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Science, Maths & Technology

The Tay Bridge Disaster: Design of the bridge

Updated Wednesday 9th May 2007

About the design of the Tay Bridge, part of the BBC/OU's programme website for Forensic Engineering

One of the piers left standing after the Tay Bridge collapsed Copyrighted image Icon Copyright: Dundee Central Library

The Tay Bridge was designed by Thomas Bouch. To allow shipping to pass up the Tay to Perth, a clearance of about 88 feet was required between the bridge girders and the high water mark in the middle of the firth. On the south bank, at Wormit, the land rose steeply to a height of about 200 feet, and this proved ideal as a jumping-off point for the bridge.

After leaving the bank on a short curve, the track climbed gradually at 1 in 490 until it reached pier 29. It then ran level to pier 36. After passing pier 37 the track fell rapidly at 1 in 74, until it reached the north bank at Dundee. At pier 53, the track entered a large, sweeping curve that took it alongside the bank and down to a height of about 40 feet above high water.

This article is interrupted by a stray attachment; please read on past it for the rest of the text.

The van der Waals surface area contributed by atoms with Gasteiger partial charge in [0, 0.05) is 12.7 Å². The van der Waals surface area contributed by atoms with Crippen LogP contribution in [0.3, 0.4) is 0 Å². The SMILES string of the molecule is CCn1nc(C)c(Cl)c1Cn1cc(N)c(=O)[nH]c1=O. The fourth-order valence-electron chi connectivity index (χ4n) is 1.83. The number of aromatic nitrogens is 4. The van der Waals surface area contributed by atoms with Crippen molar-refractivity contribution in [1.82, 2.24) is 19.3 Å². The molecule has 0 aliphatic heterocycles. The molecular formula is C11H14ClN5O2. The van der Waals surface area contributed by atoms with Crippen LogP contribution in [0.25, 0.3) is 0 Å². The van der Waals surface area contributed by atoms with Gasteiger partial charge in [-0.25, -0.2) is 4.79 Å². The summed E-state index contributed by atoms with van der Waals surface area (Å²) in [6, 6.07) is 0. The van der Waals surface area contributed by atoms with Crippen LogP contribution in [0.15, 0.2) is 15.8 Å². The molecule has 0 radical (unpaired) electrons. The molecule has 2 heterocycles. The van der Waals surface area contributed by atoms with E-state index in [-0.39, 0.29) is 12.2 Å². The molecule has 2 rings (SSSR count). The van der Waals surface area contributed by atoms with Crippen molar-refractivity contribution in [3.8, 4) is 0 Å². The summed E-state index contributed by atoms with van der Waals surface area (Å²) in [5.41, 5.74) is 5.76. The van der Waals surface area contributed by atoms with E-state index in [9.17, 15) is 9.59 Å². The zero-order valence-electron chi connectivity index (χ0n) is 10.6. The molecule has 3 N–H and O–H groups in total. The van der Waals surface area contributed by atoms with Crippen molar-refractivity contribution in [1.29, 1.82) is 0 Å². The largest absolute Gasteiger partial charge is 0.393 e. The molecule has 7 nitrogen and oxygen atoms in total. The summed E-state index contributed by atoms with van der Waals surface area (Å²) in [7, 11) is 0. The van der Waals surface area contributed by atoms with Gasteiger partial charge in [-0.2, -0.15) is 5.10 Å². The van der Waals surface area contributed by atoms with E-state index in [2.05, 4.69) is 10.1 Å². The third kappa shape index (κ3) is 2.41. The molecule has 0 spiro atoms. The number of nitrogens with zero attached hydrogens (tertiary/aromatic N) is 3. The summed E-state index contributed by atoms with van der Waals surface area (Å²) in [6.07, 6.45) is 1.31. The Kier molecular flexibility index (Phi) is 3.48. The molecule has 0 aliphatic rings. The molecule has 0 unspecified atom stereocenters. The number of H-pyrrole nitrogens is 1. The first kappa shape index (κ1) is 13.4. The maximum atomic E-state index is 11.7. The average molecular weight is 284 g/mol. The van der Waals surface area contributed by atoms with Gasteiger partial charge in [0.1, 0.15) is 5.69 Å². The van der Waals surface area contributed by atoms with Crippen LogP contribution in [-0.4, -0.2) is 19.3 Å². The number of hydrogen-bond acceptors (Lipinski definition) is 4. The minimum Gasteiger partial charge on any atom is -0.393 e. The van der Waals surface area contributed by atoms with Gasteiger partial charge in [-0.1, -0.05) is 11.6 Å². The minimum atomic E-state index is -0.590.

The overall length of the bridge from bank to bank was over 2 miles, which at the time made it by far the longest bridge in the world.

This section includes two interactive diagrams showing Bouch's bridge design in detail. It may be useful to refer back to these when analysing the evidence for the disaster.

You need the Flash Player (version 4 or higher) to view this - download Flash. http://podcast.open.ac.uk/open2media/forensic_engineering/flash_work/design_rollovers/bridge_rollover.swf

Front and side elevations of bridge pier

You need the Flash Player (version 4 or higher) to view this - download Flash. http://media.open2.net/forensic_engineering/flash_work/design_rollovers/column_rollover.swf

Column section close-up

 

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